There are some NFL games that last in the memory longer than others, especially when it comes to playoff games. None holds true more than the miracle finish that won the 1975 NFC Playoff game for the Dallas Cowboys over the Minnesota Vikings 17-14. Minnesota was trying to equal the feat of the Dolphins in terms of reaching their 3rd straight Super Bowl. Yet they had to get by the rebuilding Cinderella Cowboys who were in the midst of a rebuilding year. The window was closing for this great team to win that elusive Super Bowl.
After the upset loss to the Kansas City Chiefs in Super Bowl IV, the Purple People Eater defense had stayed among the league’s best while the offense had to be revamped. After going a few seasons without having adequately replaced Joe Kapp, the Vikings reacquired Fran Tarkenton in 1972 to add leadership and a grade A quarterback to the offense. Also in 1972, they acquired John Gilliam who became the first deep threat ever for the Vikings. In that first year, Gilliam teamed with Tarkenton to become the first Viking in team history to top 1000 yards in receiving.
They finally had some offense but needed one more element and got that boost in the 1973 draft. Chuck Foreman gave the Vikings their first great running back. Combining his skills with Gilliam and Tarkenton and the Vikings made it to the top of the NFC. However back to back Super Bowl losses to Miami and Pittsburgh dulled some of the luster to the 1973 and ’74 seasons. Yet they were seasoned and primed to win it all in 1975. Just have to get past a youthful Dallas Cowboys team that made the playoffs as a wildcard. Easy money….right??
After missing the playoffs in 1974 while transitioning in 14 new players, the Cowboys had said goodbye to familiar faces like Bob Lilly, George Andrie, Chuck Howley, Calvin Hill, and Walt Garrison. Players that had epitomized the era of the “Next Year’s Champion” Cowboys through their ultimate triumph in Super Bowl VI. From 1966-1972 this team was among the league’s elite playing for multiple championships. Yet as we make it into the mid 70s, those aging great players started to retire and a new breed of Cowboys started to infuse the roster. An Ed “Too Tall” Jones in place of a George Andrie, a D.D. Lewis to replace a Chuck Howley. Understand this team had plenty of veterans to lead this young team into this playoff game. MLB Lee Roy Jordan, OLB Dave Edwards, DT Jethro Pugh, and CB Mel Renfro were among the mainstays on defense.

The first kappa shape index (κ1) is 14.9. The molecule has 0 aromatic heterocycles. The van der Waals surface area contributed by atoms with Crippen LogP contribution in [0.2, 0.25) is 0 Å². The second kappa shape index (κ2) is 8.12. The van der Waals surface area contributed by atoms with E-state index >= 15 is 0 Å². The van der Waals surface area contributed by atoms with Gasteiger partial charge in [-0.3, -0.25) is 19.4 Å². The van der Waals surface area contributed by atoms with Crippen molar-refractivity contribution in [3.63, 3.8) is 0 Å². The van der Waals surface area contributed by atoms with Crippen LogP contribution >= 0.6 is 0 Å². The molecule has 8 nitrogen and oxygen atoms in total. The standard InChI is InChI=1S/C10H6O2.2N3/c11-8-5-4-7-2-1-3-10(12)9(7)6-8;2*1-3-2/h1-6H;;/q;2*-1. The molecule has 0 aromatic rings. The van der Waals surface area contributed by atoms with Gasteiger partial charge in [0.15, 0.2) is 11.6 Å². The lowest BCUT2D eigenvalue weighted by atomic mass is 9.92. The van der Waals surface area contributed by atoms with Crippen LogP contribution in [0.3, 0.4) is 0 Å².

On offense Roger Staubach had developed into a complete NFL quarterback. His ability to move within the pocket was enhanced with the installation of the “Shotgun” formation. Coach Landry had re-introduced a formation that was the birth-child of the early 1960s San Francisco 49ers and Coach “Red” Hickey. This hodge podge set of Cowboys made the pilgrimmage to Minnesota’s Metropolitan Stadium for an NFC Playoff Game. The ’75 Cowboys didn’t even win their division, they came in with a 10-4 record and seemed to go as far as their talent could take them…right??
To borrow a line from Chris Berman “That’s why they play the games!!”
Epilogue: It was this game that launched the mid to late 70’s Dallas Cowboys. Roger Staubach had already performed a great come from behind playoff game against the 49ers in the 30-28 epic1973 NFC Divisional Game out in Candlestick. Yet it was this second one that spread the belief in his team psychologically that they were never out of a ball game with Roger at the controls.
This was also the game that ushered in Drew Pearson as a playmaker that would be a scourge for many a Cowboy foe over the next decade or so in the playoffs. They would go on to win the NFC Championship in an upset blowout of the Los Angeles Rams in the LA Coliseum 37-7 before falling to the Pittsburgh Steelers, 21-17, in Super Bowl X.
As for the Minnesota Vikings a window was narrowing shut on their championship chances. The great line of Hall of Famer Carl Eller, Hall of Famer Alan Page, Jim Marshall, and Doug Sutherland was aging and wasn’t as dominant as in years past. In the 1976 season, Buddy Ryan was hired to coax one more good year out of this group. They got it even though they wore down toward the end of the season. They made it to their 3rd Super Bowl in 4 years, and 4th Super Bowl in 8 years total yet they lost to the Oakland Raiders 32-14 in the 11th edition.
The latter part of the 1970s saw the great play of the Vikings diminish as their stars retired or were phased out. Fran Tarkenton would go on to retire with more passing yards than any quarterback in NFL history with 47,003 yards. The day of the “Hail Mary” game dealt Tarkenton a more severe blow when he learned his father had died of a heart attack while watching the game in Georgia. He was standing in a CBS truck when he learned of his father’s passing.
Yet there is one lingering question from the “Hail Mary” game… Did Drew Pearson interfere with CB Nate Wright or did Nate Wright simply overrun the play?? While it can be noted that if you look at the play before the touchdown, you can see Preston Pearson lose his footing. So it doesn’t seem implausible…. Did he push off??
I always wondered how Pearson caught that ball. The trajectory always looked to low for him to catch it like he did. A comment on Youtube from a Vikings fan said the ball hit Nate Wright’s leg. And he is correct. It hits his lower leg while he is in the air and shoots between Pearson’s arm and body and sticks right there. No joke, a miracle for sure.
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